Shares of Caterpillar (CAT 0.32%) are down 14.3% from their all-time high earlier this year, despite impressive growth numbers coming out of the depths of the pandemic. Second-quarter revenue jumped 29% versus a year ago, and the company reported a profit of $2.56 per share, despite raw material and transportation headwinds.
Results seem impressive on the surface, but investors didn't like what they saw. Is this a new buying opportunity for long-term shareholders, or is the best behind this giant industrial stock?
Caterpillar's operating history
I think it's important to start with a long-term view of Caterpillar's business. Below, you can see that Caterpillar's operating history is choppy, to say the least. Revenue ebbs and flows with demand from construction, mining, and energy markets. When raw material prices are high, as they are now, and the economy is growing, the company does well. But demand can also fall off in recessions and weaker commodity environments.
What investors should focus on is the long-term trends, which show revenue being fairly stagnant, so this isn't exactly a growth stock. The company can have spikes in demand, as it did a decade ago with the Chinese commodity boom, or as it is now with the rush of activity coming out of the pandemic, but the company isn't growing long-term.
So why is Caterpillar's stock up 140% over the last decade, and have shares run too far?
A rising market tide has lifted Caterpillar
You can see in the chart below that Caterpillar's stock is up almost exactly in line with its price-to-sales-multiple expansion. Over the last decade, the stock is up 140%, and the price-to-sales ratio is up 122%.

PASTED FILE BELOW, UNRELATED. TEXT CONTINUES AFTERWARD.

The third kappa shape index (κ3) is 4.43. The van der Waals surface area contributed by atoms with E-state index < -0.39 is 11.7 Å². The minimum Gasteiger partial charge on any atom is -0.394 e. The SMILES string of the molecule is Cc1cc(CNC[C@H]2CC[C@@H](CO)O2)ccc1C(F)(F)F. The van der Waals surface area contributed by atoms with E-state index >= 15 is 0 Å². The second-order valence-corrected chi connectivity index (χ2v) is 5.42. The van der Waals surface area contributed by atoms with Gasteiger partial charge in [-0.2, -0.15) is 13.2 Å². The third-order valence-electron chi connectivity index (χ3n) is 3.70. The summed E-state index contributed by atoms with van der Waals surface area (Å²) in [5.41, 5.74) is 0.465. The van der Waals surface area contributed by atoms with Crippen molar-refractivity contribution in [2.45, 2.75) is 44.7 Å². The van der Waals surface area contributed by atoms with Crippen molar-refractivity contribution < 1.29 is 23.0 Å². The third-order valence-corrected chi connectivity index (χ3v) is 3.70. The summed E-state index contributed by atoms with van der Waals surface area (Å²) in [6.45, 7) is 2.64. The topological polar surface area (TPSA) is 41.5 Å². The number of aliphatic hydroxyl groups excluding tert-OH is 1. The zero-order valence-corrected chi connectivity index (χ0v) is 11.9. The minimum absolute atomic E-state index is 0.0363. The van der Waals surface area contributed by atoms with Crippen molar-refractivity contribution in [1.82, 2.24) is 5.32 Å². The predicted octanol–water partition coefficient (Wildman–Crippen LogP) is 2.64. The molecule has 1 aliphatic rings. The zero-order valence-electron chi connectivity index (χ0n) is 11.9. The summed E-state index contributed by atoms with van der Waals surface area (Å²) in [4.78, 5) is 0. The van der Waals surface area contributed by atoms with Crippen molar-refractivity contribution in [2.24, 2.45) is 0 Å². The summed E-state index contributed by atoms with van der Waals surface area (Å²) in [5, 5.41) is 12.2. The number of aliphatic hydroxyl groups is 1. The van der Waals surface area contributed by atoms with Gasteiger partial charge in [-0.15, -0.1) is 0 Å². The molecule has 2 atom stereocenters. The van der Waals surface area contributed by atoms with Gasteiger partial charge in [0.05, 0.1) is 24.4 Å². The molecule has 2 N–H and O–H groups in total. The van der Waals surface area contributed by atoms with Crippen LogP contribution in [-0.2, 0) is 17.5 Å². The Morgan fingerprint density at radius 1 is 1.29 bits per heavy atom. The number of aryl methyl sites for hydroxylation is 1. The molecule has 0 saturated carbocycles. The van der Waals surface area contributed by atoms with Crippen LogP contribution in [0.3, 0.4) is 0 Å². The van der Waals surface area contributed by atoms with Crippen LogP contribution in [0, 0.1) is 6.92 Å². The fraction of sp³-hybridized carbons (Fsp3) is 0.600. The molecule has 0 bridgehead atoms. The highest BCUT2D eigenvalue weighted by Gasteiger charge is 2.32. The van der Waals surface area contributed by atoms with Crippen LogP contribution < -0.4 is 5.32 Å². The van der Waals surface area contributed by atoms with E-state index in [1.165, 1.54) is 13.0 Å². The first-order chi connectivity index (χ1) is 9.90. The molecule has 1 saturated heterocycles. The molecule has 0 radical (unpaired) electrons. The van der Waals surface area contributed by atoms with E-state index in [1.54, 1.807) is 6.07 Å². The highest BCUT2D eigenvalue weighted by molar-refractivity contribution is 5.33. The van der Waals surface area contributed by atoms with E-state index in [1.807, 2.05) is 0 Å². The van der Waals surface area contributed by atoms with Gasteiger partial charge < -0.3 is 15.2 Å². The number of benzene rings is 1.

Over the same time, the price-to-earnings multiple is up 82%, showing that there has been more earnings growth than revenue growth.
I will also note that management has bought back about 17% of Caterpillar's outstanding shares over the last decade, which can help drive stock appreciation.
When you add it up, Caterpillar's stock performance over the last decade was largely driven by buybacks and multiple expansion, not growth. That could be a red flag for me in today's market. Paying up for growth stocks is one thing, but paying a premium for companies that aren't growing and that are dependent on commodities can be extremely risky.
The cycle continues
Caterpillar is what's known as a cyclical stock, and you can see that its business continues to operate in cycles. According to Bloomberg's commodity spot index, raw material prices are at a 10-year high and near their all-time peak. Historically, that has led to a downturn in prices and ultimately equipment purchases. We don't know if the cycle is peaking now or if it will be next year or the year after, but historical trends suggest that mining and energy markets are likely to hit the peak of their respective cycles in the next few years.
Caterpillar's stock also runs in cycles, and right now it's near its all-time high. What I worry about is the fact that the expansion of the price-to-sales multiple and the price-to-earnings multiple has driven all of the stock's rise. Multiples may be expanding across the market, but betting on further expansion in multiples for a company that isn't growing long-term is speculative at best.
I don't think Caterpillar's stock is a buy today because it could have two factors working against it. Operations could suffer if there's a recession or if commodity prices fall. But the market could also rethink the multiples Caterpillar's stock deserves, sending shares even further from their all-time highs.